If you look around on any given Sunday in an Episcopal Church, chances are that most people there did not grow up Episcopalian. This should not necessarily be a point of pride. It is great that our Church has become a place where disaffected Roman Catholics, the mixed marriages (Roman Catholics and Protestants who met in the middle) and those who grew up with no faith tradition at all can come and worship. But are we okay with so many of our Episcopal children not becoming Episcopal adults? We need to do better, plant deeper and more robust seeds, in the souls of our kids so that they feel a certain familial love and pride in their Church. We know that we can but water, it is for God to give the growth. But we have to at least give those seeds a shot of taking root. And this is not on the kids, this is on us, their priests and parents.

You see if our relationship with God is built only upon certain people and certain circumstances, when those people and circumstances change, one is left spiritually adrift. One of the ways to combat this (if The Episcopal Church is serious about keeping its members from Sunday School through adulthood and not just acquiescing to the debatable claims that “everyone wanders at some point” or “it’s healthy to explore”) is to start taking some pride in our particular brand of this age-old, worldwide, multifaceted force we call the Church. Why Episcopalian? Why God? Why Jesus the Son of God? Why the Holy Spirit? Why the liturgy? Why the creeds? Why the robes? Why the Bible? If we don’t help our kids ask these questions, when those questions arise freshman year of college—or whenever they come up, more are going to leave than stay, because we haven’t been very good about telling them what they are staying for. This does not have to be done in a dry, didactic way. You can still have fun and learn, but it requires equal commitment to learning and to fun.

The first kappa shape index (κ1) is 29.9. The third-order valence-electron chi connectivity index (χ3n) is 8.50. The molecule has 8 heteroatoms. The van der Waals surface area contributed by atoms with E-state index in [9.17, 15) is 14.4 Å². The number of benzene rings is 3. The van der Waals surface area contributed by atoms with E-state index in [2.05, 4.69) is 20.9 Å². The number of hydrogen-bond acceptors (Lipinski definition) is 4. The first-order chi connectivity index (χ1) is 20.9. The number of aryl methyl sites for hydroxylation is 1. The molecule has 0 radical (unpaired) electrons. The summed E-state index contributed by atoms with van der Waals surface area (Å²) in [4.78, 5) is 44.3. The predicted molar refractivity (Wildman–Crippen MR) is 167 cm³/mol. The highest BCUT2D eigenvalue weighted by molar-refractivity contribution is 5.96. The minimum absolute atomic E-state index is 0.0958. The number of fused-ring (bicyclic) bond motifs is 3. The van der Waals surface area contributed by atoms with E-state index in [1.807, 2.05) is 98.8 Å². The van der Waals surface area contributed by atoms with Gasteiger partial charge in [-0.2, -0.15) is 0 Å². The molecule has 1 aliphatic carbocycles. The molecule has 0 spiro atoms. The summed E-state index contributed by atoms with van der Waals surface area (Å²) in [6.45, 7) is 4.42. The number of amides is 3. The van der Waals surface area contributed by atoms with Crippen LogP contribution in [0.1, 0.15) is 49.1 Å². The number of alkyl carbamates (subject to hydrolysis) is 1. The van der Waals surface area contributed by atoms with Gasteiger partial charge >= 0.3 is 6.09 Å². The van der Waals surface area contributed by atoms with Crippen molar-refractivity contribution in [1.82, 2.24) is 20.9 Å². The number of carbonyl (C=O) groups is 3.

If we’re content just to show our high schoolers a good time and get them open to the idea of God, then I think relationship building, centered on positive and committed lay leadership will be an acceptable model for some time. But if we want to raise up and form the next generation of The Episcopal Church, then that bar is too low. Our job is not just to make them friends, it is to make them faithful. This means informing them as well as forming them. For doing one without the other is to create misshapen disciples. It is to build the foundation of the Church’s future on sand and when the floods of cultural secularism, or evangelical fervor, or even Roman Catholic piety rise, they will be swept away.

We have something worthwhile in The Episcopal Church. We’re not good at articulating it, presenting it, or asking others to commit to it (for fear of driving what few people we have away). But in an age when souls are suffering hunger pains  from subsisting on the sugar highs of materialism, we offer something that is both ancient and modern, formal and flexible, beautiful and approachable, welcoming and wondrous. We offer a relationship with Jesus Christ grounded in thousands of years of teaching, prayer and song; in sacrament AND Word. For the converted it is the best of both worlds. For the uninitiated, it is intriguing. Why don’t we want our kids to know that? Why don’t we want them to carry a love for Jesus formed and shaped by The Episcopal Church, with them for the rest of their lives? We have to do better by them. The Church deserves it. And so do they.